We take an entrepreneurial view of design. We love the idea of long term relationships and always think in terms of partnership. If our clients succeed we succeed.
HOW WE WORK
Services are provided according to a process of collaboration between all primary parties. Goals, tasks, and desired outcomes are organized around client approved parameters.
WHY CHOOSE US
We are design advocates for our clients best interests, mentoring them through what can be a daunting process, happening in an area outside of their normal business practice
INSIGHTS: A DISCUSSION ABOUT RETAIL DESIGN
Gaddis Architect specializes in all phases of retail design, design management and construction. If maximizing the success of your business by optimizing the performance of your store, or commercial space design is a goal, then attending the following “Insights” could provide some very real benefits. Many common, and some not so common, design challenges are analyzed. Solutions aimed at increasing retail traffic, creating visual presence in various environments, and expressing not only a particular shopping experience but also the business’s brand, are presented. We think that all design is, on some level at least, retail design. Please scroll on, start a dialogue, contact us anytime.
It is that time of year again. Marketing guru’s are expected to predict the future and tell us all about the hottest trends for the new year. Not to be left out, I attended ” Marketing Trends & Predictions for 2018,” our local event, and for sure, anticipation abounded; almost all of it having to do with serious internet marketing, and leading me to ask how might “bricks n mortar” retail be directly impacted? My first inclination is to say, “not at all!” That is until I stretch my thinking toward a broader impression and admit that, for existing and future owners of physical stores, the entire discussion is about “bricks n mortar.”
Seen from this angle, all of the complex online marketing campaigns and related in store technologies are implemented with the goal of enticing a customer to move out of his or her house and into a particular shop. What he does when he arrives, the experience, has been a store planning topic, including the integration of technology, often dealt with here and elsewhere.
New is the perception that the actual built retail store is only a cog in the wheel of a “buy anywhere” paradigm. It seems we are living with a new retail reality. Joe Pinsker writing about Urban Outfitter’s venture into the world of pizza, quotes Marc Vetri, the pizza chains founder who says, “…if you want to eat at the hot new restaurant, you have to leave your living room…you have to venture out.” Pinsker continues, saying that, “this is exactly the thinking that more retailers should be experimenting with.” He goes on to cite Oliver Chen, another retail visionary with Cownen & Company, who asks what consumers want to do, and how retailers can “solve into that experience.”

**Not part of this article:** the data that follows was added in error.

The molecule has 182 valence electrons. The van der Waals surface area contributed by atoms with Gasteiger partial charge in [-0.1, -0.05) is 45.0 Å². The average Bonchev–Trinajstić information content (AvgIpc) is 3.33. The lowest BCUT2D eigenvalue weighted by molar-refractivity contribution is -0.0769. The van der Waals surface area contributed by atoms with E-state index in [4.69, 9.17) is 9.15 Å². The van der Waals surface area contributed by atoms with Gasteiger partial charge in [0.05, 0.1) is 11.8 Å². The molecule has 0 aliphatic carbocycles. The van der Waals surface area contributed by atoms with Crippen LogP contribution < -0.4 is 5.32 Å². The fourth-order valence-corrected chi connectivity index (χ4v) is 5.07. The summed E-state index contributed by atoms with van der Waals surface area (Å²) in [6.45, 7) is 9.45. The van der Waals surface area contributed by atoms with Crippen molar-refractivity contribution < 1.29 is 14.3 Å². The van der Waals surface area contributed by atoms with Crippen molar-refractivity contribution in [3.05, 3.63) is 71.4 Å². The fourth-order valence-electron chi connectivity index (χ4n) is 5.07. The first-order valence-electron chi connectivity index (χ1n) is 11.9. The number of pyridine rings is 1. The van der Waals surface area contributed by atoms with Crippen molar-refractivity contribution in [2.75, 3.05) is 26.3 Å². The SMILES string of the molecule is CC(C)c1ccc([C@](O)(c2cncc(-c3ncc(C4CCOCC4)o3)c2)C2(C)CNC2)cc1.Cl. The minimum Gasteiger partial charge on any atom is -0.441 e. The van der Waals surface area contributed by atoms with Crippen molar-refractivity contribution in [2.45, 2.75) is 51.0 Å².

“Solve into that experience!” it is an important statement, maybe even cutting edge. It changes the basic character of retail. In light of this discussion, I thought that it would be fun to start a list of activities that might normally require a person to leave home if they wish to participate. This means, if a retailer has one of these going on, there is a good possibility of meeting up with a living breathing customer. So without further ado let’s try a few:
- Having one’s hair and nails done
- Getting a massage
- Taking a yoga class
- Eating & Drinking
- Testing a fragrance
- Ice & Roller Skating
- Playing Sports
- Taking a dance or any class
- Giving a party
- Attending an entertainment event
- Traveling and touring
- Meet ups and networking
As you can see, once started, the list tends to go on and on. The key to this experiment is to put the activity first, to make it the destination. This is not always easy, especially for an existing retailer. I would also think that it can lead to completely unexpected business opportunities. However a retailer chooses to identify the ways that their particular product line might be merged into any number of experiences is, of course, up to them. Once done, though, we are here to help implement those “bricks n mortar” changes that are so important to increase traffic, and contribute to the success of a retail businesses.
Would you like to shop in a mall that sold only recycled merchandise? Of course you would! I know that I would. Well someone in Sweden has built such a place. It is called ReTuna Återbruksgalleria (ReTuna Recycling Gallery after the name of the town). It is billed as the “Worlds First recycling mall,” and I find the idea exciting, especially at a time when US retail businesses are suffering under pressure from online offerings and over priced white elephant real estate, which prompts me, and no doubt many others, to ask, what might be some pros and cons of developing such a project in the US?